Love of cricket meets love of Christ
St Columb's different sort of evangelism
By Chris Shearer
May 5 2018
The cricket ball clips the edge of the bat, hurtles past the wickets and crashes into the wall behind as the fielders cry “HOWZAT?!” as one voice. From his position above the action, Pete Horsford takes a fraction of a moment to analyse the play before delivering a crisp “out” over the PA. It’s a scene that many around Australia would be familiar with, but with one unique twist: this match is being played within the walls of a church building.
St Columb’s Premier League, now in its eighth year, certainly seems something special. The old Sunday school building now sports a full indoor cricket pitch, tiered seating (converted pews, of course), and even a decision review system, like the ones used at the international level to double-check controversial dismissals.
But more than just a five-nights-a-week indoor cricket league serving some 30-40 teams, the set up at St Columb’s Anglican Church is integral to their mission.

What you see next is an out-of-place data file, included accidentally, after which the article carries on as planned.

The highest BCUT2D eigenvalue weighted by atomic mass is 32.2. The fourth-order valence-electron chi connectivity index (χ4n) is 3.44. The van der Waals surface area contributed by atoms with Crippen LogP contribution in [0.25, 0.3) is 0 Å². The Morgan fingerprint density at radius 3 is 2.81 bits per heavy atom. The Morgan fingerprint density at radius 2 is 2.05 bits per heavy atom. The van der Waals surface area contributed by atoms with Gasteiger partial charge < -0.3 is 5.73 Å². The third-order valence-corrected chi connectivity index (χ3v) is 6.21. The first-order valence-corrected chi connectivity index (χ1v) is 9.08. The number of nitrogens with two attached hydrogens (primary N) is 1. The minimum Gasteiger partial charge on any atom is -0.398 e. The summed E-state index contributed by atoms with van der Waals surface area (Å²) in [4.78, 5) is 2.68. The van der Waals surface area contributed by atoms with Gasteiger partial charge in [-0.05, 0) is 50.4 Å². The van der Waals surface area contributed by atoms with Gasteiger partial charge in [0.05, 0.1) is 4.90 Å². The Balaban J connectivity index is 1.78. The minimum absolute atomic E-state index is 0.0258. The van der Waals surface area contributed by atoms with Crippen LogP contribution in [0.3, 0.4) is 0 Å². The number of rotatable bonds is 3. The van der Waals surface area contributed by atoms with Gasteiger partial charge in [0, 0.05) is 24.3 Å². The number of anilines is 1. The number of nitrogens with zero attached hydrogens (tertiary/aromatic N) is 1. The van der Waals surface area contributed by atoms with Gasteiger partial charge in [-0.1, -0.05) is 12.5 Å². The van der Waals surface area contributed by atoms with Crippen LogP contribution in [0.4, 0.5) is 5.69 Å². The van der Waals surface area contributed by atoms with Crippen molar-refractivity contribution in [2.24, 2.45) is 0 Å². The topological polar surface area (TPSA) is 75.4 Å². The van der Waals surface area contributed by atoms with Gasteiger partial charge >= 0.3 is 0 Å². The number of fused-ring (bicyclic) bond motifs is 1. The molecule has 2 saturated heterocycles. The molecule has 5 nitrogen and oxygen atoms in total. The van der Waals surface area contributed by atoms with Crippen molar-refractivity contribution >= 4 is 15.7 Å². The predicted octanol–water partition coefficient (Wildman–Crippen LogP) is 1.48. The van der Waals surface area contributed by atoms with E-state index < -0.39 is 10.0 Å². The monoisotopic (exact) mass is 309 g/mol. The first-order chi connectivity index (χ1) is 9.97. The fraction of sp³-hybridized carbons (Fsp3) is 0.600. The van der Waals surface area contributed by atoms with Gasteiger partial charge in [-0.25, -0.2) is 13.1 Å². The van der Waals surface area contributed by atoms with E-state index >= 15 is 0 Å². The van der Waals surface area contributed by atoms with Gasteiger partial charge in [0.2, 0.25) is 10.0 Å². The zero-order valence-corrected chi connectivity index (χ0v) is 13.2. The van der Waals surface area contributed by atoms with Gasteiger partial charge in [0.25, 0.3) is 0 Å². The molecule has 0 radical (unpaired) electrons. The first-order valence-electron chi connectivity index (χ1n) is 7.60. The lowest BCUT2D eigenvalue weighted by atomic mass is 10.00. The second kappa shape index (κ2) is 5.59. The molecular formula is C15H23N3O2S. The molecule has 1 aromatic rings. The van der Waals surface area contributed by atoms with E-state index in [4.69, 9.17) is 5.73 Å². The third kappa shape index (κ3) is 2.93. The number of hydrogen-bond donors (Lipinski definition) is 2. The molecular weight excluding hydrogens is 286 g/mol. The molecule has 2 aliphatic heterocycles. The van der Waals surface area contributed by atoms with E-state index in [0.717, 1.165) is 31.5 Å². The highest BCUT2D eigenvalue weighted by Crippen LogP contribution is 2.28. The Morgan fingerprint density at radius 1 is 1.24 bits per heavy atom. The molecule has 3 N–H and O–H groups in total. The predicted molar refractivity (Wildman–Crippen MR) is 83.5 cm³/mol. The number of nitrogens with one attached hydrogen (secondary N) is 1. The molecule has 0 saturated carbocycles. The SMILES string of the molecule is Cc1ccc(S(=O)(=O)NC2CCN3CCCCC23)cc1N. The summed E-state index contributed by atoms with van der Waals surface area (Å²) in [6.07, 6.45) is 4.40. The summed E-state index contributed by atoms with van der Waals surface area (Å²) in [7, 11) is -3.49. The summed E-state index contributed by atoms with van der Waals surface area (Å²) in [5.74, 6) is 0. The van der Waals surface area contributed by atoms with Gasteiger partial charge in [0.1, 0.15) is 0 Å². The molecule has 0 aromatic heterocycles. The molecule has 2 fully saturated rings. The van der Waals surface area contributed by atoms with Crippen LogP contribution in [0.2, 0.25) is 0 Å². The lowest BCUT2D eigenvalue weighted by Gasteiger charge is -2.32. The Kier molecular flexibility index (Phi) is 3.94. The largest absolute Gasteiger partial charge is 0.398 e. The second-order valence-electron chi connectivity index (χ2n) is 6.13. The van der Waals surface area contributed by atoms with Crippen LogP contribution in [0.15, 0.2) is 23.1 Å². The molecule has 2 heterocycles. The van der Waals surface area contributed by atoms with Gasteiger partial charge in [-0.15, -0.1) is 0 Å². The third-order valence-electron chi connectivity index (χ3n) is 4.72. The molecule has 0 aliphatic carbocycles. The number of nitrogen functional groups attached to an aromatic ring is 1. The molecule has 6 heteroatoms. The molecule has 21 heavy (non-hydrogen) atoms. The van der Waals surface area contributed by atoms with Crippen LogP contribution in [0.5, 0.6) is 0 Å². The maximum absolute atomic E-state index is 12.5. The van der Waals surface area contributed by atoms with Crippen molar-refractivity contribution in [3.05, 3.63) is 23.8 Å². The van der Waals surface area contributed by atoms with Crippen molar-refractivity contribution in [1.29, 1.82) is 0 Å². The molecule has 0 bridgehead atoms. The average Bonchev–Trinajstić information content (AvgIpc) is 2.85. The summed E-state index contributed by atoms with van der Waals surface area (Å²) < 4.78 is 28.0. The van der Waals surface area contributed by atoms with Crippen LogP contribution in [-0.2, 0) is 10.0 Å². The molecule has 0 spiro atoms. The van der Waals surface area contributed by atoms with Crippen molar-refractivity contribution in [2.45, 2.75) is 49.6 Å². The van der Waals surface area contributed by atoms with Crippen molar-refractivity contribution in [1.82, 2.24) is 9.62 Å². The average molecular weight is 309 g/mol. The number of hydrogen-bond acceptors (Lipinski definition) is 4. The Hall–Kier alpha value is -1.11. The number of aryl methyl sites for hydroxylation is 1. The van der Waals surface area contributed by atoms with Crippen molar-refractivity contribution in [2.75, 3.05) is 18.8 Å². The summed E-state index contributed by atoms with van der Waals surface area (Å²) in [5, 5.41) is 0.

“St Columb’s is in a prominent position so they want to use their buildings and their sites to work with the community,” says Pete, the former youth pastor and cricket tragic who runs the league. “Part of the commission is to go and tell people about Christ, so we want to develop the site as a place that welcomes people to the site but also gives them the opportunity to meet with Christ [and] Christ’s people.”
“We try and have a well-organised, well-set up, dynamic, exciting game, and create an environment that they make friends in and want to belong to and all the time that they’re here – which may be a matter of five, six, seven years in some cases – at particular points in the season we’ll express the Gospel quite clearly and invite them to know more.”
Pete says this formula’s success comes from the fact that getting ‘posteriors on pews’ on Sunday isn’t seen as the be all and end all of their efforts. Instead, it aims to foster a community environment that becomes “a very bright place in people’s weeks”.
“When you engage with people once a week for the year, you’re living with the highs and lows of someone’s life, so there are opportunities to pray for them, try to help them and so live out your faith in relationship with them,” he says.
“I think when you try and link that experience with the Gospel message, that’s where a little bit of rubber hits the road because they can see that this experience that they’re having in a Christian community is really valuable and they treasure it.
“They may come in quite anti-church, anti-Christian. Now after a few years of being here and being a part of this community, we see that attitude soften significantly. So from a point where they kind of turn up their nose when we say a prayer, maybe three or four years later they’re actually accepting that.”